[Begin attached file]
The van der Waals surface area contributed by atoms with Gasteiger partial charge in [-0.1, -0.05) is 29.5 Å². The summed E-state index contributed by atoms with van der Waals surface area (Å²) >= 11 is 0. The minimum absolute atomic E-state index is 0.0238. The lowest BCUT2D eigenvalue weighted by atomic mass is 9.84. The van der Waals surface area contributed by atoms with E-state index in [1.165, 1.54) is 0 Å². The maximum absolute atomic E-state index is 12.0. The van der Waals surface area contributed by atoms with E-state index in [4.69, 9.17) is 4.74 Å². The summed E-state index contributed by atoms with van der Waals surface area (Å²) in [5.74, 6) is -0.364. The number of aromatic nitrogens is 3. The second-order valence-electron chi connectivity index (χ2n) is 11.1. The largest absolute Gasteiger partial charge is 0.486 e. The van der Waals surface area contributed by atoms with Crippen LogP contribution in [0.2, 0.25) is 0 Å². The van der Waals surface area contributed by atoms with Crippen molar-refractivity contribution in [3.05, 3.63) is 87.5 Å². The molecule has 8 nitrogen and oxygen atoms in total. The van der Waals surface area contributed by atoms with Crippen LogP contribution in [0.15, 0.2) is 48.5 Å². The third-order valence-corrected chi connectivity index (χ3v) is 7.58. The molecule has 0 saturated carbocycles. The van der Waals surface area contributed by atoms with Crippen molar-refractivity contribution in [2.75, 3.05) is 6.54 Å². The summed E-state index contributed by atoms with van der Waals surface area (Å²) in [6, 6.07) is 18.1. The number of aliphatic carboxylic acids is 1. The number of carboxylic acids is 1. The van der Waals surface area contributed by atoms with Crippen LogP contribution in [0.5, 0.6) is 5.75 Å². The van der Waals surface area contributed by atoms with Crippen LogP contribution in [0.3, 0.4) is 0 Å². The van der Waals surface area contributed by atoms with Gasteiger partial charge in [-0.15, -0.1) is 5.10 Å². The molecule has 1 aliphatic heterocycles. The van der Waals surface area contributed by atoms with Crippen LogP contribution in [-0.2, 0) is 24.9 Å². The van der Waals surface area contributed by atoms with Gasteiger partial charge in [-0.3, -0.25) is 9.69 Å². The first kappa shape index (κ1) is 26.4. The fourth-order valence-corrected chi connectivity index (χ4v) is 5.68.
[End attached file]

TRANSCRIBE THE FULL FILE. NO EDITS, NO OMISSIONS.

The van der Waals surface area contributed by atoms with Gasteiger partial charge in [-0.1, -0.05) is 29.5 Å². The summed E-state index contributed by atoms with van der Waals surface area (Å²) >= 11 is 0. The minimum absolute atomic E-state index is 0.0238. The lowest BCUT2D eigenvalue weighted by atomic mass is 9.84. The van der Waals surface area contributed by atoms with E-state index in [1.165, 1.54) is 0 Å². The maximum absolute atomic E-state index is 12.0. The van der Waals surface area contributed by atoms with E-state index in [4.69, 9.17) is 4.74 Å². The summed E-state index contributed by atoms with van der Waals surface area (Å²) in [5.74, 6) is -0.364. The number of aromatic nitrogens is 3. The second-order valence-electron chi connectivity index (χ2n) is 11.1. The largest absolute Gasteiger partial charge is 0.486 e. The van der Waals surface area contributed by atoms with Crippen LogP contribution in [0.2, 0.25) is 0 Å². The van der Waals surface area contributed by atoms with Crippen molar-refractivity contribution in [3.05, 3.63) is 87.5 Å². The molecule has 8 nitrogen and oxygen atoms in total. The van der Waals surface area contributed by atoms with Crippen LogP contribution in [0.15, 0.2) is 48.5 Å². The third-order valence-corrected chi connectivity index (χ3v) is 7.58. The molecule has 0 saturated carbocycles. The van der Waals surface area contributed by atoms with Crippen molar-refractivity contribution in [2.75, 3.05) is 6.54 Å². The summed E-state index contributed by atoms with van der Waals surface area (Å²) in [6, 6.07) is 18.1. The number of aliphatic carboxylic acids is 1. The number of carboxylic acids is 1. The van der Waals surface area contributed by atoms with Crippen LogP contribution in [0.5, 0.6) is 5.75 Å². The van der Waals surface area contributed by atoms with Crippen LogP contribution in [0.3, 0.4) is 0 Å². The van der Waals surface area contributed by atoms with Gasteiger partial charge in [-0.15, -0.1) is 5.10 Å². The molecule has 1 aliphatic heterocycles. The van der Waals surface area contributed by atoms with Crippen LogP contribution in [-0.2, 0) is 24.9 Å². The van der Waals surface area contributed by atoms with Gasteiger partial charge in [-0.3, -0.25) is 9.69 Å². The first kappa shape index (κ1) is 26.4. The fourth-order valence-corrected chi connectivity index (χ4v) is 5.68.